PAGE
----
The School of Global Sustainability will incorporate an interdisciplinary approach to learning which will allow students and researchers to explore issues through the lenses of corporate social responsibility, public policy, poverty reduction and education – particularly in the areas of science, technology, math and engineering which are crucial to the development of sustainable technologies.


“The University of South Florida is committed to creating a 21st century which is healthy, sustainable and prosperous for both Florida and for communities far beyond our borders. This school is a major step in that direction,” said USF President Judy Genshaft.


“The School of Global Sustainability will leverage USF’s existing strengths to build new opportunities for our students and faculty. We are dedicated to preparing our students to face the challenges of the world we know now and of the world that will exist in their lifetime.”


The school’s estimated $3 million annual budget will be funded through tuition of students who enroll and faculty research grants and private and corporate gifts.


The creation of the School of Global Sustainability caps a nearly two-year planning process at USF to create the first school of its kind with a worldwide focus. And while the school’s focus will be global, it will draw on USF’s local roots in a major coastal city facing the challenges of climate change, protection of threatened natural resources and population growth.


Complete information about the School of Global Sustainability, including an application, can be found here.


The creation of the school is the culmination of several key events to focus on sustainability, which has become one of USF’s signature initiatives.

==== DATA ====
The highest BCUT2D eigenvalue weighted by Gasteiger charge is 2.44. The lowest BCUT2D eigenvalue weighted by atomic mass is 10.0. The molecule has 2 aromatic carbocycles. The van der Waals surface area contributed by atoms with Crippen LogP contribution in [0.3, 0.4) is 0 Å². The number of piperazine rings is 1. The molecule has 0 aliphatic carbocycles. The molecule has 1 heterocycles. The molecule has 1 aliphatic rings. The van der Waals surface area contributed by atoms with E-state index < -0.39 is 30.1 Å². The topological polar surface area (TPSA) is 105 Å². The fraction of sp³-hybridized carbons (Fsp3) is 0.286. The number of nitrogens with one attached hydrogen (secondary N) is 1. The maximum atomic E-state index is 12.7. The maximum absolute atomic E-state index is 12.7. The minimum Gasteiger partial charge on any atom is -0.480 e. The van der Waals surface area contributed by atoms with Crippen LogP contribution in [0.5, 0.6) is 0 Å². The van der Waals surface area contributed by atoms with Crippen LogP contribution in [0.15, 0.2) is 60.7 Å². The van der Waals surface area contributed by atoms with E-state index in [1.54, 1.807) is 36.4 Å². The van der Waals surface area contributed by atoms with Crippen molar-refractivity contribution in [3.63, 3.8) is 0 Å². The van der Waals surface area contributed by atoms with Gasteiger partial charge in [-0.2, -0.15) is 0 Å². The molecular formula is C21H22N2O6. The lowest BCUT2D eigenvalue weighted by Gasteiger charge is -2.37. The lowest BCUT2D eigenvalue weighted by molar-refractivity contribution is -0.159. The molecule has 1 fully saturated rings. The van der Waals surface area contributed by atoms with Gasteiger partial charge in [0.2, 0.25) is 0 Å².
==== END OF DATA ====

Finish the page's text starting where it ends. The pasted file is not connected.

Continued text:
In 2006, the university announced its Sustainable Healthy Communities Initiative, followed by President Genshaft signing the American Colleges and University President’s Climate Commitment in April 2008. This fall, the university established its first Office of Sustainability to coordinate efforts to create a sustainable campus environment and coordinate fundraising efforts. And in October, Genshaft was the only American university president invited to speak at the Global University Presidents Summit in Seoul, South Korea.


“In creating this School of Global Sustainability, we are re-imagining and redefining higher education,” said USF Provost Ralph Wilcox. “We are leveraging our interdisciplinary strengths and partnerships in academia and private industry and positioning our students for success in a competitive, globalized world.”



Photos by Aimee Blodgett



The University of South Florida is one of the nation's top 63 public research universities and one of only 25 public research universities nationwide with very high research activity that is designated as community engaged by the Carnegie Foundation for the Advancement of Teaching.  USF was awarded $380.4 million in research contracts and grants in FY 2008/2009. The university offers 232 degree programs at the undergraduate, graduate, specialist and doctoral levels, including the doctor of medicine. The USF System has a $1.8 billion annual budget, an annual economic impact of $3.2 billion, and serves more than 47,000 students on institutions/campuses in Tampa, St. Petersburg, Sarasota-Manatee and Lakeland. USF is a member of the Big East Athletic Conference.